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China Breakthroughs: Clicking on computer education for rural schools

Editor: Qian Ding 丨CCTV.com

06-28-2017 10:33 BJT

By Tom McGregor, CCTV.com Panview commentator and editor

The income inequality gap between China's cities and rural communities remains a huge divide that could result in a slowdown of long-term economic growth rates.

China has enjoyed rapid development and urbanization in the past few decades, but Beijing can't ignore its agricultural regions, since farmers are growing crops and raising livestock to feed the nation.

Meanwhile, hundreds of millions of Chinese migrants have flooded into cities causing severe overcrowding conditions. Hence, more migrants should return to their hometowns to raise families.

The best solution is not to hand over huge government subsidies to local farm villages, which could get misused, but a better strategy would be to improve rural schools and provide "digital learning" programs to fill the void.

Deleting the digital divide

To secure a better future for farm villagers, the government should focus on offering stronger education resources for the rural youth generation.

In Shanghai, students are scoring high marks in exams and performing at a much higher level in science and math compared to students from other countries around the world.

But rural students continue to lag behind, on account of poor education infrastructure, shortages of qualified teachers and little access to state-of-the-art learning materials.

Beijing has moved forward to tackle challenges confronting the rural education system.

According to China Daily, China's Ministry of Education pledged to spend RMB500 million (US$74bn.) from 2016 to 2020 to build more schools and train teachers in rural areas.

In 2014, Beijing announced a "gone digital" campaign to provide access to digital teaching devices and resources to 63,500 small schools in remote and mountainous regions of Southwest China.

Training the trainers

Beijing holds the correct motives to install digital satellite receivers, computers, flat screen TVs and electronic white boards in rural schools, but there’s a concern.

Most elementary village schools have one teacher to teach all courses. They have lived in isolation for so long, many rural teachers are unfamiliar with digital devices. Bringing digital-assisted education to students only worked when the teacher knows how to use them.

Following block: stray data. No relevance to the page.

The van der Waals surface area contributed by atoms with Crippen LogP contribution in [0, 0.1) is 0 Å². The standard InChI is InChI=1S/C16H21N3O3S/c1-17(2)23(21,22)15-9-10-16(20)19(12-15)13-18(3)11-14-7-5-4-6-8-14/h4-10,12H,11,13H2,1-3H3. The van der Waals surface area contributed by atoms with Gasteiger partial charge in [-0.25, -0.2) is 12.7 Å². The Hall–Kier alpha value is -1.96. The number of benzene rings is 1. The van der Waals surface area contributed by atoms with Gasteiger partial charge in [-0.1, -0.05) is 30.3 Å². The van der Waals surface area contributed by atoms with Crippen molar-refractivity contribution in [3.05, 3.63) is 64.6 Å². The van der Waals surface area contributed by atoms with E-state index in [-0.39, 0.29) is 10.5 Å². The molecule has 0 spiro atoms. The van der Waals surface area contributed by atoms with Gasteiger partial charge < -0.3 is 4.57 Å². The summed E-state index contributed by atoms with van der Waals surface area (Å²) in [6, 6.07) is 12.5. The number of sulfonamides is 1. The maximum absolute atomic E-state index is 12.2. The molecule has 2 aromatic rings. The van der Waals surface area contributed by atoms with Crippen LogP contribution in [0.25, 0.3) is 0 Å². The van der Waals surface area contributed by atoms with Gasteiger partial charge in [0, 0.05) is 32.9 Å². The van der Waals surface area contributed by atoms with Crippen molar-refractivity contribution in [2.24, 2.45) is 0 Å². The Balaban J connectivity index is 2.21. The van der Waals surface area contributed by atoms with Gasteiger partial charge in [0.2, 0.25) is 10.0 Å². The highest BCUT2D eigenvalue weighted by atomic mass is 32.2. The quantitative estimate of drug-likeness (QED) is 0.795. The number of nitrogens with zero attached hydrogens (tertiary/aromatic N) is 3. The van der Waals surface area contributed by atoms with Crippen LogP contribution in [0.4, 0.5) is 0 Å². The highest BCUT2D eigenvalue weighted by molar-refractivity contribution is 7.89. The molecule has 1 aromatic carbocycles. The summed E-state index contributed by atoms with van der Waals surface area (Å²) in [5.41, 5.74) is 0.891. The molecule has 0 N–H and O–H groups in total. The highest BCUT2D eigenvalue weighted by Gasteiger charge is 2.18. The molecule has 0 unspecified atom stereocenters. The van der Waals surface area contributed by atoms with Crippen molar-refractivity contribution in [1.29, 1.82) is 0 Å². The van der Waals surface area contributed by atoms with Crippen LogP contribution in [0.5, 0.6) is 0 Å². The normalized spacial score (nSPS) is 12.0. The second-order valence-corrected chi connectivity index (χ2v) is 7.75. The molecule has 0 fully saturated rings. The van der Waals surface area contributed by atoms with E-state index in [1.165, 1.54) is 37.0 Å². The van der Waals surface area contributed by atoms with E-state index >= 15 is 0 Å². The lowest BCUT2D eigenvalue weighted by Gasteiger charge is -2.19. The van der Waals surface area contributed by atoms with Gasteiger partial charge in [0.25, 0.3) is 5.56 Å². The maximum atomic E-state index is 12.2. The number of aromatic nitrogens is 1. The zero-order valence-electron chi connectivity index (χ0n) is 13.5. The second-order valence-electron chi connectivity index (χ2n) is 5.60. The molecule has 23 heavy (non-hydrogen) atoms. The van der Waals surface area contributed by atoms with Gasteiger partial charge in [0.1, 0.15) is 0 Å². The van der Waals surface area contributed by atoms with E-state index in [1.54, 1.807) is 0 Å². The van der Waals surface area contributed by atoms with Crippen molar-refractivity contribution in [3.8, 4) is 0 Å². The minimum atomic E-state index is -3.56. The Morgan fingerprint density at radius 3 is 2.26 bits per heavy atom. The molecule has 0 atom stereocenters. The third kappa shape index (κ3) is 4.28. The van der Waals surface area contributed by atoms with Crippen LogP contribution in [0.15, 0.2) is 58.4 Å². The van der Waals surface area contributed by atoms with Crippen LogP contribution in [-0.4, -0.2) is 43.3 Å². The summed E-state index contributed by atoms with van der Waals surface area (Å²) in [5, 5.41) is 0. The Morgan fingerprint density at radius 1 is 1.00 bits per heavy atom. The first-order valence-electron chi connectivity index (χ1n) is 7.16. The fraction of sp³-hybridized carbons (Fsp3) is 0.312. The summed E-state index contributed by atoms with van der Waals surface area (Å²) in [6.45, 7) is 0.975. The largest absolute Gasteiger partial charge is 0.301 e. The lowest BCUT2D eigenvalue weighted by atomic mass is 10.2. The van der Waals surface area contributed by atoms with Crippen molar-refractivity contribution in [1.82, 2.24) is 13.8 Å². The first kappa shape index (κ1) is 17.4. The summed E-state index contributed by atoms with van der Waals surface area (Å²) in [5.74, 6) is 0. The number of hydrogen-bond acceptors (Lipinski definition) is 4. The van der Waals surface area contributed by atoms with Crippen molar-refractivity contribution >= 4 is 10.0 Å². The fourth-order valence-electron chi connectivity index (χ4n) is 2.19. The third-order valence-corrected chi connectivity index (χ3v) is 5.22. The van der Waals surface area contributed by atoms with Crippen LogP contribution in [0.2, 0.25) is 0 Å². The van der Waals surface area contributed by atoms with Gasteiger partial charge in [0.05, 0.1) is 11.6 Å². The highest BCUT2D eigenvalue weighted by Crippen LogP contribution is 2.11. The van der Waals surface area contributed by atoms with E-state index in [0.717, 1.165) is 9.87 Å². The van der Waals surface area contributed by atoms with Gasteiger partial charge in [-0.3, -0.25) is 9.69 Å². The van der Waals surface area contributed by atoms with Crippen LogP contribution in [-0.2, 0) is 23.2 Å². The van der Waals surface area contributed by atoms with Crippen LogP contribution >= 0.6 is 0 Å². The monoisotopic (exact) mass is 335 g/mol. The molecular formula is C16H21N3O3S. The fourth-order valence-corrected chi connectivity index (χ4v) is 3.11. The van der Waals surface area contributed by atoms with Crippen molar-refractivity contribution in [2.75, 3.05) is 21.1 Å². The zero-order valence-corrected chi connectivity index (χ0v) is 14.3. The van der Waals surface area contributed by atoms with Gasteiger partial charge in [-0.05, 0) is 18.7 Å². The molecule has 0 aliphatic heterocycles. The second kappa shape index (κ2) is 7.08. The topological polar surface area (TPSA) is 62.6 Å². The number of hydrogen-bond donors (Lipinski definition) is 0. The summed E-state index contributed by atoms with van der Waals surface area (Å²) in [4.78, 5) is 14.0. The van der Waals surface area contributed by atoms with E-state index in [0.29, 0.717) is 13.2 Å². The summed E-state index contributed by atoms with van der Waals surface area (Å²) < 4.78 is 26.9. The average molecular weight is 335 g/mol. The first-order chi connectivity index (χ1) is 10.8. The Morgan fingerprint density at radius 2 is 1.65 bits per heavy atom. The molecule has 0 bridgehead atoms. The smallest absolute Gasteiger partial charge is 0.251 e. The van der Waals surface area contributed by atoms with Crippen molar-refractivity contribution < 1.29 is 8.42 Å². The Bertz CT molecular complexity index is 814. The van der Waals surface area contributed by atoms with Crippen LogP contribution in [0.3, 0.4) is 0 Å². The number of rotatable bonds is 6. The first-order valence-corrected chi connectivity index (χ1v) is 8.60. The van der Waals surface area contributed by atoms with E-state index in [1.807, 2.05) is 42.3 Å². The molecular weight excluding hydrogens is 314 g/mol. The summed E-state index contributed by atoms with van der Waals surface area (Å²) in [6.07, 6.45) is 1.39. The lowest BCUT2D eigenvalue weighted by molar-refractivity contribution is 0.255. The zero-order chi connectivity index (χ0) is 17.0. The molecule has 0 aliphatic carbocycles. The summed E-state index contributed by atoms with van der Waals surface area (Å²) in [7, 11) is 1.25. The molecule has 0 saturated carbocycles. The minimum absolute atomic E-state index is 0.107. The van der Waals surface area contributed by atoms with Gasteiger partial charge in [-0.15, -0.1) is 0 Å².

Shaanxi Normal University (SNU), a teacher's school in Western China, had launched an online distance learning project in 2003. The program gives courses to train teachers and offers certifications upon completion.

The SNU School of Distance Education developed over 400 courses on 18 themes, linked to a Website serving as a resource hub and online chat group.

Rural teachers get more familiar with digital devices for use in the classroom.

Additionally, the government, private companies and charitable organizations have joined together to bring hope for rural communities.

Hope Schools

Samsung, South Korean electronics conglomerate, has opened a Samsung China division that has scored huge profits selling its devices in the country. To return the favor, Samsung China has engaged in charitable education initiatives to benefit rural schools.

Samsung China has work with the China Youth Development Fund since 2004. The electronics giant has donated over RMB200 million ($US29 million) to build 150 'Hope' elementary schools in 28 Chinese provinces.

81 'Hope' schools come equipped with electronic devices and computers, along with internet hook-ups (WiFi).

"Samsung China will give full play to our information technology (IT) and high-end products, as well as to our advantages in internal resources, in order to improve the educational quality in those rural areas," Yun Seong-he, senior vice president of Samsung China human resources, told Xinhua.

"Students there will have equal rights with those in big cities," added Yun. "They will know more about the world and realize their dreams."

Computer-assisted learning

Researchers at the University of Stanford in Palo Alto, Ca. USA have witnessed first-hand how computer-assisted learning can improve academic performance of rural students.

In June 2011, Futurity, a Website, featured Scott Rozell, an economist at Stanford, who conducted a study on children attending Chunlei Migrant School, a private institute in the Beijing suburbs.

"Ask them if they want to go to high school and college and they'll all say, 'yes,'" said Rozelle. "But they're not going to go there without a lot of help."

Stanford University coordinated with the Rural Education Action Project (REAP) to provide students at Chunlei School with computers and assistants to demonstrate how to use the devices to learn basic education skills, such as fractions.

After 13 weeks of intensive computer-based learning, the migrant children had dramatically improved their math scores while 20 percent of students were more eager to learn.

Taking a balanced approach

We all would agree that students in rural schools deserve greater access to digital devices for enhanced learning. But relying solely on computer-based learning will not deliver a miracle. Students need teachers to give them hands-on learning skills.

"Though online education has made up for some deficiencies, learning from a computer is far different than learning face-to-face from a teacher," Chen Guiying, a teacher at an elementary school in Hexi Village, Yongtai County, Fujian Province, told Xinhua.

Chen is correct, teachers, especially those giving knowledge to young children, are required to be in the classroom. Digital learning can be an effective tool, but only if a good teacher shows them the right path to obtain knowledge.


(The opinions expressed here do not necessarily reflect the opinions of Panview or CCTV.com)


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